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Obama: 'Maybe I Should Just Pack Up And Go Home'

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WASHINGTON -- The sunny, confident President Barack Obama who was the master of all that he surveyed at the White House Correspondents' Dinner last Saturday night was nowhere in sight at the podium in the White House press room Tuesday morning. In his place was a glum character, whose gloomy demeanor matched the lack of legislative motion he was discussing -- and the many obstacles (from Republicans to Russians) he complained were in his way.

After listening to a recitation of his political predicament, the president said, “If you put it that way, maybe I should just pack up and go home.” It was a joke, of course, but no one laughed and, judging from his attitude, it almost seemed as though he wished he could.

Only when asked about Jason Collins did the president become animated and eager to respond. Obama praised the NBA center for his decision to come out of the closet about his sexual orientation and said that the American people should be proud of the growing acceptance of gays and lesbians.

In terms of energy and forward lean, Tuesday morning's performance was about as static as the Obama presidency has ever been.

His administration is not the first to fall into a Slough of Despond early in the second term. It’s all but inevitable. Still, the session was notable primarily for the complexity and intractability of the issues Obama is now facing.

Syria is an unholy mess, a proud and ancient country being ground to pieces in a bloody conflict between a ruthless dictator and rebels whose ideas may well be no more tolerant or democratic.

On the Boston bombings, it is now clear that somebody dropped the ball on the Tsarnaevs, and the only question is who. It might well have been the Russians, which means that Obama has to get closer to Vladimir Putin than he wants. It also means that U.S. and Russian security officials must overcome decades of Cold War distrust.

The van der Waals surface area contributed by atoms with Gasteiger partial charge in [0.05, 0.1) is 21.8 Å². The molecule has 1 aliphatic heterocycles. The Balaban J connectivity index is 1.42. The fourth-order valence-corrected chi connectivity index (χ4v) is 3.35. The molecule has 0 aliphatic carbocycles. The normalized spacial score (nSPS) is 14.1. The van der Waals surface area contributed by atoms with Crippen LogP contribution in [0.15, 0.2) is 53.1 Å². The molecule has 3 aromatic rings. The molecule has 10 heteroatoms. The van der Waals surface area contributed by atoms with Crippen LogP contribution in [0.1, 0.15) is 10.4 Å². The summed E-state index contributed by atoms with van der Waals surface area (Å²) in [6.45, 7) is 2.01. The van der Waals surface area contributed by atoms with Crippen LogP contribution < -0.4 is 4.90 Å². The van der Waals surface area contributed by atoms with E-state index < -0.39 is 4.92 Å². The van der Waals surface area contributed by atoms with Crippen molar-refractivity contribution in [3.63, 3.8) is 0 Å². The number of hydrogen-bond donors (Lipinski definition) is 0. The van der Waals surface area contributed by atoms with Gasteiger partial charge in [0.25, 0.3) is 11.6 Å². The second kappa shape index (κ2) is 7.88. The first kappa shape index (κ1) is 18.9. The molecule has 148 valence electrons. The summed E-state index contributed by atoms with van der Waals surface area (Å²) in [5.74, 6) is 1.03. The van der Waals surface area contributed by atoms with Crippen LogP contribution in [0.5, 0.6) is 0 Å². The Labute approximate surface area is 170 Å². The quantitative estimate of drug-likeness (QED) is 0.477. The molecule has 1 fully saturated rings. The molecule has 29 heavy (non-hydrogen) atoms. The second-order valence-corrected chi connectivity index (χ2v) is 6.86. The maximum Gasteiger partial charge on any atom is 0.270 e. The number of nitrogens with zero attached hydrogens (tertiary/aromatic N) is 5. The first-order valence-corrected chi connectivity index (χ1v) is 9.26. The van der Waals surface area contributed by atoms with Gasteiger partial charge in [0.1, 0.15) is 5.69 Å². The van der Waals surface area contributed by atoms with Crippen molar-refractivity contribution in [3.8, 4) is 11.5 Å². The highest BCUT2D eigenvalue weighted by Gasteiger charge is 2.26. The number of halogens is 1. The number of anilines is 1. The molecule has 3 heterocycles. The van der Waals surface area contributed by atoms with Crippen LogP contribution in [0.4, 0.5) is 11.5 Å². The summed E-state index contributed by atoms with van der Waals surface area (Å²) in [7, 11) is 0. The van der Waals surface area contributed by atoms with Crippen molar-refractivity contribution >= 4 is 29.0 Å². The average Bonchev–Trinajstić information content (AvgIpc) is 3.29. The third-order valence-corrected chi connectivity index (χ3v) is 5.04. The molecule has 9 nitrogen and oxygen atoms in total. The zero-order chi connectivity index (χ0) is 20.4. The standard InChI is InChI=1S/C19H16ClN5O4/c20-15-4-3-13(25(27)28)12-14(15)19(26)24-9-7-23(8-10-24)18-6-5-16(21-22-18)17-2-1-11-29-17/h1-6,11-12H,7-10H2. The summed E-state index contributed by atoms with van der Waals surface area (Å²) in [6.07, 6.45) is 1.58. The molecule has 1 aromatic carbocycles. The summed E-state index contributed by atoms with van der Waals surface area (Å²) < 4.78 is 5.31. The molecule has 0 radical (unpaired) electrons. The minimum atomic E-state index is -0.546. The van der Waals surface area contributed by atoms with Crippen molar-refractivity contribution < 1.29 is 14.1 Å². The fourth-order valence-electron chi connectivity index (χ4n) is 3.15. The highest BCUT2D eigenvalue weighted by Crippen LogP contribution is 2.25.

As for Congress, it’s not the president's job to make them behave and cooperate. “That’s their job,” he said. He objected (again) to the sequestration, but didn’t sound like he had much confidence that he could reach a “broader, larger deal” on taxes and spending with the GOP.

Just as Obama has long wanted to end the sequester, so too has he wanted to close the prison at Guantanamo, but he expressed frustration that politics were preventing that, too. And the American people’s short attention span has been no help. “Out of sight, out of mind,” he observed.

Health care reform has been substantially implemented, the president said. The remaining pieces -- the exchanges to extend insurance to the uninsured, and new subsidies for the near poor -- cover only a “narrow” slice of Americans. To finish those, Obama said, his administration would have to overcome trouble-making Republicans in Congress and recalcitrant GOP governors and state legislators in states such as Texas and Florida.

On health care and other issues, he said, the country needs to focus on the long term, not the minute-by-minute scuffling in the wheelhouse.

President Obama seemed more bored and resigned than frustrated and angry -- and far from a happy warrior.

But, hey, it’s a rainy day in April and all the movie stars have gone home.

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